arhs Yachts International
arhs Yachts International

Geranium sanguineum var. striatum

By Mary Helleiner

Geranium sanguineum itself is a vibrant magenta (not my favourite colour) and a rather sprawling plant, but var. striatum is a different matter. The flowers are a soft attractive pink and the plant is dwarf and very compact, seldom growing more than a foot high. The pink colour is produced by very fine deep pink veining on a blush pink ground. Var. striatum is native only to Walney island off the coast of Cumbria in England; its former name is var. lancastriense, from Lancashire.

We have grown it for many years. We first had a plant in our Halifax garden which survived for many years and seeded itself around modestly; we then moved a seedling to our Pictou county garden, where it did the same thing. When we left that garden we brought a seedling back, which is now flourishing in Halifax. This geranium dies back to a root in the late fall and starts up again in the spring, at first as a very small plant. Gradually over the late spring and summer the plant expands so that a mature plant can be three feet across, though still very compact. There is a burst of flowers in late June, and flowering continues through the summer and into the fall. Before the plant dies down most of the leaves turn a brilliant red. It will put up with a little shade and does not require much water. Although they grow naturally on limestone, they do not seem to require an alkaline soil. Ours have never been winter killed. Seedlings frequently spring up in the cracks of a paved patio, and could be good crevice plants, for a very large crevice.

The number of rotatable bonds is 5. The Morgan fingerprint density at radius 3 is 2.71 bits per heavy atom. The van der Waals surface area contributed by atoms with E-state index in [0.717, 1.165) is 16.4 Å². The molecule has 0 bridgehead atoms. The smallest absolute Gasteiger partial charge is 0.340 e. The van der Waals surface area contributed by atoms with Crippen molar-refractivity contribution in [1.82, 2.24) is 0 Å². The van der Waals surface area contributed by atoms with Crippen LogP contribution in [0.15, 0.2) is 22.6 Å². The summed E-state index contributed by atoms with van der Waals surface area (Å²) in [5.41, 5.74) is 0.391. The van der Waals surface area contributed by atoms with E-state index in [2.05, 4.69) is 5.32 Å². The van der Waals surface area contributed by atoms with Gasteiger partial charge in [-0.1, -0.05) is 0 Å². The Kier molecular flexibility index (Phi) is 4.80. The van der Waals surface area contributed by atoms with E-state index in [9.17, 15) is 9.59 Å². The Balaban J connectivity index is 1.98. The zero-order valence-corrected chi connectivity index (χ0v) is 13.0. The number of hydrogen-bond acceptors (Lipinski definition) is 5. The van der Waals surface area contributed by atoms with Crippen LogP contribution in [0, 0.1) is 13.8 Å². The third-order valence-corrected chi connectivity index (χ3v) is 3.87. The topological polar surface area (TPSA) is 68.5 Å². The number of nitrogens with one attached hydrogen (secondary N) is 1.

I can recommend Geranium sanguineum var. striatum without hesitation.